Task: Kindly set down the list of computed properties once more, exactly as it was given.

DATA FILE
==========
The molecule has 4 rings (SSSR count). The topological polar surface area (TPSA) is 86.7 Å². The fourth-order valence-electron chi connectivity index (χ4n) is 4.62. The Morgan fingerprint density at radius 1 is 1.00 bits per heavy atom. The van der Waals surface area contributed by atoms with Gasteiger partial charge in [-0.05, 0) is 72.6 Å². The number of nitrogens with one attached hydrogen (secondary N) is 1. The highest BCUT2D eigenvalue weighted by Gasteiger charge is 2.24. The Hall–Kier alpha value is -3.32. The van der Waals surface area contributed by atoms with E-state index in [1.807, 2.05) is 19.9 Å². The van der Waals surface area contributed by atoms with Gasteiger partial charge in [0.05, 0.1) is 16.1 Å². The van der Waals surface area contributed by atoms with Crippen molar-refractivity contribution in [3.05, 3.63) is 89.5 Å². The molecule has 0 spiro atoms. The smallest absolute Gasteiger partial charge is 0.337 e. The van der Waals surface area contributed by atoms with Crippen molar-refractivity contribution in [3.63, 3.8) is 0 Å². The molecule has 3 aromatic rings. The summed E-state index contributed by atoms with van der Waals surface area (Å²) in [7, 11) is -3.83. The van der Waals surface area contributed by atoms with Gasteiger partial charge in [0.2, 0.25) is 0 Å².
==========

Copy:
The molecule has 4 rings (SSSR count). The topological polar surface area (TPSA) is 86.7 Å². The fourth-order valence-electron chi connectivity index (χ4n) is 4.62. The Morgan fingerprint density at radius 1 is 1.00 bits per heavy atom. The van der Waals surface area contributed by atoms with Gasteiger partial charge in [-0.05, 0) is 72.6 Å². The number of nitrogens with one attached hydrogen (secondary N) is 1. The highest BCUT2D eigenvalue weighted by Gasteiger charge is 2.24. The Hall–Kier alpha value is -3.32. The van der Waals surface area contributed by atoms with E-state index in [1.807, 2.05) is 19.9 Å². The van der Waals surface area contributed by atoms with Gasteiger partial charge in [0.05, 0.1) is 16.1 Å². The van der Waals surface area contributed by atoms with Crippen molar-refractivity contribution in [3.05, 3.63) is 89.5 Å². The molecule has 0 spiro atoms. The smallest absolute Gasteiger partial charge is 0.337 e. The van der Waals surface area contributed by atoms with Crippen molar-refractivity contribution in [3.63, 3.8) is 0 Å². The molecule has 3 aromatic rings. The summed E-state index contributed by atoms with van der Waals surface area (Å²) in [7, 11) is -3.83. The van der Waals surface area contributed by atoms with Gasteiger partial charge in [0.2, 0.25) is 0 Å².